As energy efficiency becomes more commonplace among Americans – particularly with the White House pushing new efficiency standards onto commercial products and appliances – many are likely left wondering how they can jump on the green bandwagon themselves. Although the economy may be recovering, family budgets are still tight and many homeowners may not want to invest into major renovation projects to save on their utility bills.
But there are many simpler, smaller and more affordable options available to anyone that can go a long way in cutting back on both energy expenses and harmful environmental impacts. One of the most prominent examples is simply swapping out your home's lights with more efficient LED bulbs.
CBS Atlanta reports that the typical incandescent light bulb is on its last legs, with production on these 60 and 40 watt models slated to end in January 2014. This is great news for aspiring eco-friendly homeowners, though, since – as the news affiliate so candidly puts it – "incandescent bulbs are really only cheaper if you never turn them on."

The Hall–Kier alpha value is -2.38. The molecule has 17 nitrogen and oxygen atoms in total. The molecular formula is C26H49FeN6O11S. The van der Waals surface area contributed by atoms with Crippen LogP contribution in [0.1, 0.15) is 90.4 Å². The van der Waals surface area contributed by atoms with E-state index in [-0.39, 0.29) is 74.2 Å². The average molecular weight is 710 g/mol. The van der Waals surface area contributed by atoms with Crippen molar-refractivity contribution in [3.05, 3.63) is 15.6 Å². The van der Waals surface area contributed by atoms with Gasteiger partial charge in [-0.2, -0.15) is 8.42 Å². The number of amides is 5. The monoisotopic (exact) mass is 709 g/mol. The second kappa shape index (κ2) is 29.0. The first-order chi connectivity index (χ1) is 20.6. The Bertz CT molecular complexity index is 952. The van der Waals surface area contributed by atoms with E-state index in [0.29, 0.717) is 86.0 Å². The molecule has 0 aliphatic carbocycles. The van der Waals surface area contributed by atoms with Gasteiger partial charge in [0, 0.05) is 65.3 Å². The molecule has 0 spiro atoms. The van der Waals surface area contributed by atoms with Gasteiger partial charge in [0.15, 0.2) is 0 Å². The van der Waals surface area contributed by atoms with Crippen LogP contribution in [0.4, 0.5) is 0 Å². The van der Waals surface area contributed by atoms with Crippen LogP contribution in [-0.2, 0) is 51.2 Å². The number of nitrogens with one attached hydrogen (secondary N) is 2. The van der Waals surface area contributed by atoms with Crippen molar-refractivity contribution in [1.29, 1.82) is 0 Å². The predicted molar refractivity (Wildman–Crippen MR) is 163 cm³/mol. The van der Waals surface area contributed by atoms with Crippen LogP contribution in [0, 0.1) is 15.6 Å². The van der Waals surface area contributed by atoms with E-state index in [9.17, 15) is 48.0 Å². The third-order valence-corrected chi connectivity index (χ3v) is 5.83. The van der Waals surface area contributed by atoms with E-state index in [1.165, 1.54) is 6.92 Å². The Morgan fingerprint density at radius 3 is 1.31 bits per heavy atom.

According to the source, the average incandescent bulb requires $8 per year in electricity costs, significantly more so than the $1.70 needed to power an LED bulb. And while LED bulbs may be expensive to buy, they still manage to yield approximately $125 of savings in lifetime energy expenses and replacement costs. Even better, LED bulbs are tested proven to last for decades and, unlike their CFL cousins, can light up instantly and even offer dimming options.
Swapping in new lights isn't the only tool available to create more energy efficient homes. Homeowners in the Virginia area can schedule an appointment with Virginia home inspectors to analyze their property and assess any further ways they can both improve efficiency and save money.